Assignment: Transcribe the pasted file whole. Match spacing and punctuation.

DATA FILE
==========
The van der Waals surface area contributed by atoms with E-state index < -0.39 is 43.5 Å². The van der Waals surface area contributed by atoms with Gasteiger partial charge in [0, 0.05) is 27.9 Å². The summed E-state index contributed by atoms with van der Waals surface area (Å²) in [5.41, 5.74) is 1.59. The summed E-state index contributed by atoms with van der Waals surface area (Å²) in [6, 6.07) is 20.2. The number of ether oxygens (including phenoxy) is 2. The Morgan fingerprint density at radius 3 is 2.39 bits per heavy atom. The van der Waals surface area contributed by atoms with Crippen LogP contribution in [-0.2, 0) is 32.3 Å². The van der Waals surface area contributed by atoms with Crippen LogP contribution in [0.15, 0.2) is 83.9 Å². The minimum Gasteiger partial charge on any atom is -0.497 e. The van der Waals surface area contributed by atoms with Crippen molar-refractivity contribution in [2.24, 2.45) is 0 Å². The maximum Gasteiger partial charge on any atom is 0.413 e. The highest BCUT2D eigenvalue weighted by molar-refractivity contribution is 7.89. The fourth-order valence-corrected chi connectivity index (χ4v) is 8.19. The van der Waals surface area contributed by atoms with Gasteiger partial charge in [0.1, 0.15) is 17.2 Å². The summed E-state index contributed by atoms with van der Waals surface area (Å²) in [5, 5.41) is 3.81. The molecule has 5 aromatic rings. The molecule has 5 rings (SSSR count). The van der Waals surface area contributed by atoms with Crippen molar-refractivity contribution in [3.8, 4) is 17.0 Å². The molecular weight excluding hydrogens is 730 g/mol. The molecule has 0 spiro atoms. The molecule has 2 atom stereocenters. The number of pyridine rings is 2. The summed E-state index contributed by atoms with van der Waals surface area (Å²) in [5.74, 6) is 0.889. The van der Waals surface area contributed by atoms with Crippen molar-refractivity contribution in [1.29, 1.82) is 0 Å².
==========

The van der Waals surface area contributed by atoms with E-state index < -0.39 is 43.5 Å². The van der Waals surface area contributed by atoms with Gasteiger partial charge in [0, 0.05) is 27.9 Å². The summed E-state index contributed by atoms with van der Waals surface area (Å²) in [5.41, 5.74) is 1.59. The summed E-state index contributed by atoms with van der Waals surface area (Å²) in [6, 6.07) is 20.2. The number of ether oxygens (including phenoxy) is 2. The Morgan fingerprint density at radius 3 is 2.39 bits per heavy atom. The van der Waals surface area contributed by atoms with Crippen LogP contribution in [-0.2, 0) is 32.3 Å². The van der Waals surface area contributed by atoms with Crippen LogP contribution in [0.15, 0.2) is 83.9 Å². The minimum Gasteiger partial charge on any atom is -0.497 e. The van der Waals surface area contributed by atoms with Crippen molar-refractivity contribution in [2.24, 2.45) is 0 Å². The maximum Gasteiger partial charge on any atom is 0.413 e. The highest BCUT2D eigenvalue weighted by molar-refractivity contribution is 7.89. The fourth-order valence-corrected chi connectivity index (χ4v) is 8.19. The van der Waals surface area contributed by atoms with Gasteiger partial charge in [0.1, 0.15) is 17.2 Å². The summed E-state index contributed by atoms with van der Waals surface area (Å²) in [5, 5.41) is 3.81. The molecule has 5 aromatic rings. The molecule has 5 rings (SSSR count). The van der Waals surface area contributed by atoms with Crippen molar-refractivity contribution in [3.8, 4) is 17.0 Å². The molecular weight excluding hydrogens is 730 g/mol. The molecule has 0 spiro atoms. The molecule has 2 atom stereocenters. The number of pyridine rings is 2. The summed E-state index contributed by atoms with van der Waals surface area (Å²) in [5.74, 6) is 0.889. The van der Waals surface area contributed by atoms with Crippen molar-refractivity contribution in [1.29, 1.82) is 0 Å².